Let’s say that you haven’t been able to break out of your daily routine and make it to the Boston Science Fiction Film Festival this week. That sucks, but you’re in luck, because the fest’s marquee 24-hour marathon—featuring a range of strange, from Andromeda Strain to Innerspace—doesn’t start until Sunday (Feb. 17) at noon. We asked founder and festival director Garen Daly about the making of a proper film binge.
What’s the first critical step in planning a marathon?
One of the first steps is to see if there is something that is having an anniversary coming up. This year we have the 90th on Frau im Mond, Fritz Land’s classic that gave us the countdown (10-9-8-7….). The we start looking at the current zeitgeist looking for films that plug into that. Interestingly enough that zeitgeist changes. About 10 years ago it was all about zombies. Zombies suggest the breakdown in community and familial bonds. Even your mother could become a zombie and want to eat your brains. These days the zeitgeist is centering around truth, false memories, and a Philip K. Dick sensibility.
What’s your best advice on pacing?
We don’t call it pacing. We call it flow. And the flow is shaped by the 24 hours and who attends. Over the years more families are attending, so the first few hours and the last few hours are kid friendly. Also heavy gore and sex is set for the late evening/early morning hours. Slower, more intense films go near the beginning, and then something rousing and action-filled around 6am to wake everybody up. The last film needs to end on an up note. That way folks will walk out into the sun, bleary-eyed but feeling good.
What makes for a good flagship to plan the rest of the program around? How did that work this year?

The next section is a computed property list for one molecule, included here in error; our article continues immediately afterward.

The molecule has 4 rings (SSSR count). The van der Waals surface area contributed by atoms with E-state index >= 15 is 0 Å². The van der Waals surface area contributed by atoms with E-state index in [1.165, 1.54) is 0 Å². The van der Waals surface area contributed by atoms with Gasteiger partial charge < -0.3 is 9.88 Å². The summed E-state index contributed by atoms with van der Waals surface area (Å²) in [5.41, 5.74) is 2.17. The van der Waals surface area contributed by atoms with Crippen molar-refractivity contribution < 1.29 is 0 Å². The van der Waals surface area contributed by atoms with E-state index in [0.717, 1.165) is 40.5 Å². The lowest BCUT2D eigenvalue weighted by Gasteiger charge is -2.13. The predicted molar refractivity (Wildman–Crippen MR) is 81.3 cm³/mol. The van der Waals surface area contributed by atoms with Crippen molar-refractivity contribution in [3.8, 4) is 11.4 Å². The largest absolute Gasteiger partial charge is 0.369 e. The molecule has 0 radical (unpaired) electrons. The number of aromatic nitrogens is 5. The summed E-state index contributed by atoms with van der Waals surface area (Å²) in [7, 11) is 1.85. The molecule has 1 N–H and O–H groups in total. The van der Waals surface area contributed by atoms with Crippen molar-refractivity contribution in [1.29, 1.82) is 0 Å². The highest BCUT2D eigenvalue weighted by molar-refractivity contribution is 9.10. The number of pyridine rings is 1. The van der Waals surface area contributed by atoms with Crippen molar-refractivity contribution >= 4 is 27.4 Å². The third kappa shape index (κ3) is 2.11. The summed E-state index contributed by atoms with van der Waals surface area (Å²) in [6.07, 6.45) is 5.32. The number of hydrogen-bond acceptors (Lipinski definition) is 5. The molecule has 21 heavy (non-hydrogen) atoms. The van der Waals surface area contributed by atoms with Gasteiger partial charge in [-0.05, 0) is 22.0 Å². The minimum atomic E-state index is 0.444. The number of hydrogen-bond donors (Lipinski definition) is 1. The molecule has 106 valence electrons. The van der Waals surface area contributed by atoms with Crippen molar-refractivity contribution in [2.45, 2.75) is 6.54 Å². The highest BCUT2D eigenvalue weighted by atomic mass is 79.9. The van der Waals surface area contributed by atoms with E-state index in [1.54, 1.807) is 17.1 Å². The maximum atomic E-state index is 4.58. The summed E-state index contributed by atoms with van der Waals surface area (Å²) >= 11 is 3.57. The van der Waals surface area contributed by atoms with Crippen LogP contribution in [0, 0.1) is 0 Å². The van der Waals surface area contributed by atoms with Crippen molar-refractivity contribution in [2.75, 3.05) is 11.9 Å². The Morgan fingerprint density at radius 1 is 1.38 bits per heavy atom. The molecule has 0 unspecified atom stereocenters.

This year the flagship was Escape From New York. It was a film from the ’80s. We noticed that there was/is a nostalgic echo about ’80s films. Escape hadn’t played before, so it was already on our list. Toss in Snake Plissken as a badass who distrusts the government, and we felt his time was now. So that’s where we started. Toss in Frau im Mood, and we had the beginnings of the Marathon.
How much arguing is there between organizers in the planning of something like this?
There is no arguing. I am a benevolent despot. Actually this is one of the few years when I did not program the Marathon. Ian Judge, along with some sage advice from our community, shaped the marathon. But as a benevolent despot, I did sign off on everything. They did a good job. Ian is an amazing curator.
What percentage of people stay for the whole thing? What’s the average number of movies a human can watch in a row at something like this?
It is remarkably high. Probably around 60 percent. Although I think 85 percent say they do. It is a badge of honor. Still, lots of folks come stay as long as they can, run home or to their hotel, grab a couple of hours, and return.
What is hard to explain to people is how much of a community this is. There are literally friendships that span 40 years. The energy is awesome and that energy drives all of us who work on it to make it as good as possible. We don’t want to disappoint our friends.
Why noon to noon rather than midnight to midnight?
This has to do on the tradition of being on President’s Day weekend. Ending at noon means most folks can wander home, sleep for 10-12 hours, and go back to work on Tuesday.
Any tips for those trying to brave the whole thing?
Bring a pair of good clean comfy socks. Seriously it will make a difference. Bring a toothbrush. Drink plenty of water. Stay away from junk food. And by all means, bring you sense of humor. A good ray gun that flashes and makes noise is also recommended.